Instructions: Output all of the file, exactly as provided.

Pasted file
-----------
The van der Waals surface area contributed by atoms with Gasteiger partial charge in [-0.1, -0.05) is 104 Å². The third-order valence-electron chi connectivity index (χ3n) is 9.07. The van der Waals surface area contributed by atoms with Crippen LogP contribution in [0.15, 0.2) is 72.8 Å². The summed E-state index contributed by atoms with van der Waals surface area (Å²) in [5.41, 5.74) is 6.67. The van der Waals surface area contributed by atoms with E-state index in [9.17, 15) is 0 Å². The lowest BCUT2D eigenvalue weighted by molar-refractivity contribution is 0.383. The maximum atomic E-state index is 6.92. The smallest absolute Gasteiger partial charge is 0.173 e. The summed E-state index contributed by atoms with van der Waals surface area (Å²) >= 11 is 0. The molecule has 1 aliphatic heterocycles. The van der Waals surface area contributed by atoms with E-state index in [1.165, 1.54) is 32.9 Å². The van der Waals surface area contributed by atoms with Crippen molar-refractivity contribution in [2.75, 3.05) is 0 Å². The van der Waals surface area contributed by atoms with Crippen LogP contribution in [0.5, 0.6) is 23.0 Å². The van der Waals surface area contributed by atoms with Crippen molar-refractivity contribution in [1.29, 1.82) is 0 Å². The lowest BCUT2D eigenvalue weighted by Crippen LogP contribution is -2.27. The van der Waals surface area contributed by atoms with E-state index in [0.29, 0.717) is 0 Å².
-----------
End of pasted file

The van der Waals surface area contributed by atoms with Gasteiger partial charge in [-0.1, -0.05) is 104 Å². The third-order valence-electron chi connectivity index (χ3n) is 9.07. The van der Waals surface area contributed by atoms with Crippen LogP contribution in [0.15, 0.2) is 72.8 Å². The summed E-state index contributed by atoms with van der Waals surface area (Å²) in [5.41, 5.74) is 6.67. The van der Waals surface area contributed by atoms with E-state index in [9.17, 15) is 0 Å². The lowest BCUT2D eigenvalue weighted by molar-refractivity contribution is 0.383. The maximum atomic E-state index is 6.92. The smallest absolute Gasteiger partial charge is 0.173 e. The summed E-state index contributed by atoms with van der Waals surface area (Å²) >= 11 is 0. The molecule has 1 aliphatic heterocycles. The van der Waals surface area contributed by atoms with E-state index in [1.165, 1.54) is 32.9 Å². The van der Waals surface area contributed by atoms with Crippen molar-refractivity contribution in [2.75, 3.05) is 0 Å². The van der Waals surface area contributed by atoms with Crippen LogP contribution in [0.5, 0.6) is 23.0 Å². The van der Waals surface area contributed by atoms with Crippen molar-refractivity contribution in [1.29, 1.82) is 0 Å². The lowest BCUT2D eigenvalue weighted by Crippen LogP contribution is -2.27. The van der Waals surface area contributed by atoms with E-state index in [0.29, 0.717) is 0 Å².